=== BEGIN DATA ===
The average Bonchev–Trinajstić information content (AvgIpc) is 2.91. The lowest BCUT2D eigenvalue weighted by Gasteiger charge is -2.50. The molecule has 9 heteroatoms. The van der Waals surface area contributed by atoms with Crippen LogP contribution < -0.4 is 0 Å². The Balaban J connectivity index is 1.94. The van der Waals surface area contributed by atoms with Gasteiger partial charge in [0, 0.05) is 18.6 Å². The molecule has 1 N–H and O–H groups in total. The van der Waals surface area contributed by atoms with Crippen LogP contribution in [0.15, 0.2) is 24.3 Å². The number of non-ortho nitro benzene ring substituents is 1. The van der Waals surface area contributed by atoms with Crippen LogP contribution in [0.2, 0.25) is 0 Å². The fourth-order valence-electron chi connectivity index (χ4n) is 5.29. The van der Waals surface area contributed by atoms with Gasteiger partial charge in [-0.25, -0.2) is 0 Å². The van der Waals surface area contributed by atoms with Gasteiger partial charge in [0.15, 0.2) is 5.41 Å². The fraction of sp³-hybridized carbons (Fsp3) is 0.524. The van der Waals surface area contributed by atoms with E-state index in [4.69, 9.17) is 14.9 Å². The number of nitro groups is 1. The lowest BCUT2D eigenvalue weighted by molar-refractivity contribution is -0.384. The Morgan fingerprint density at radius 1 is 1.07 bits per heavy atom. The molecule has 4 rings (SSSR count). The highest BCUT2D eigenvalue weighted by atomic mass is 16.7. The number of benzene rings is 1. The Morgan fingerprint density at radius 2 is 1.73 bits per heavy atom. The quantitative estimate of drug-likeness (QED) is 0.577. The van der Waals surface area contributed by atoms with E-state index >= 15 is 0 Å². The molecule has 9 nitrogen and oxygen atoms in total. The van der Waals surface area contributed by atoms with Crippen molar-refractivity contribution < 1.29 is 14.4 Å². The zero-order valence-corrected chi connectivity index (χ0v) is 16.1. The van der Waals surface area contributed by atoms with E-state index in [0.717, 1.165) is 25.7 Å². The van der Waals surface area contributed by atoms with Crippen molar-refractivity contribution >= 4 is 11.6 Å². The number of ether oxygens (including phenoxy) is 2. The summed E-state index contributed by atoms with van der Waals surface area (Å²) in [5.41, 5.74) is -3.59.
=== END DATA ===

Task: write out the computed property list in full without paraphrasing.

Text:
The average Bonchev–Trinajstić information content (AvgIpc) is 2.91. The lowest BCUT2D eigenvalue weighted by Gasteiger charge is -2.50. The molecule has 9 heteroatoms. The van der Waals surface area contributed by atoms with Crippen LogP contribution < -0.4 is 0 Å². The Balaban J connectivity index is 1.94. The van der Waals surface area contributed by atoms with Gasteiger partial charge in [0, 0.05) is 18.6 Å². The molecule has 1 N–H and O–H groups in total. The van der Waals surface area contributed by atoms with Crippen LogP contribution in [0.15, 0.2) is 24.3 Å². The number of non-ortho nitro benzene ring substituents is 1. The van der Waals surface area contributed by atoms with Crippen LogP contribution in [0.2, 0.25) is 0 Å². The fourth-order valence-electron chi connectivity index (χ4n) is 5.29. The van der Waals surface area contributed by atoms with Gasteiger partial charge in [-0.25, -0.2) is 0 Å². The van der Waals surface area contributed by atoms with Gasteiger partial charge in [0.15, 0.2) is 5.41 Å². The fraction of sp³-hybridized carbons (Fsp3) is 0.524. The van der Waals surface area contributed by atoms with E-state index in [4.69, 9.17) is 14.9 Å². The number of nitro groups is 1. The lowest BCUT2D eigenvalue weighted by molar-refractivity contribution is -0.384. The Morgan fingerprint density at radius 1 is 1.07 bits per heavy atom. The molecule has 4 rings (SSSR count). The highest BCUT2D eigenvalue weighted by atomic mass is 16.7. The number of benzene rings is 1. The Morgan fingerprint density at radius 2 is 1.73 bits per heavy atom. The quantitative estimate of drug-likeness (QED) is 0.577. The van der Waals surface area contributed by atoms with E-state index >= 15 is 0 Å². The molecule has 9 nitrogen and oxygen atoms in total. The van der Waals surface area contributed by atoms with Crippen molar-refractivity contribution < 1.29 is 14.4 Å². The zero-order valence-corrected chi connectivity index (χ0v) is 16.1. The van der Waals surface area contributed by atoms with E-state index in [0.717, 1.165) is 25.7 Å². The van der Waals surface area contributed by atoms with Crippen molar-refractivity contribution >= 4 is 11.6 Å². The number of ether oxygens (including phenoxy) is 2. The summed E-state index contributed by atoms with van der Waals surface area (Å²) in [5.41, 5.74) is -3.59.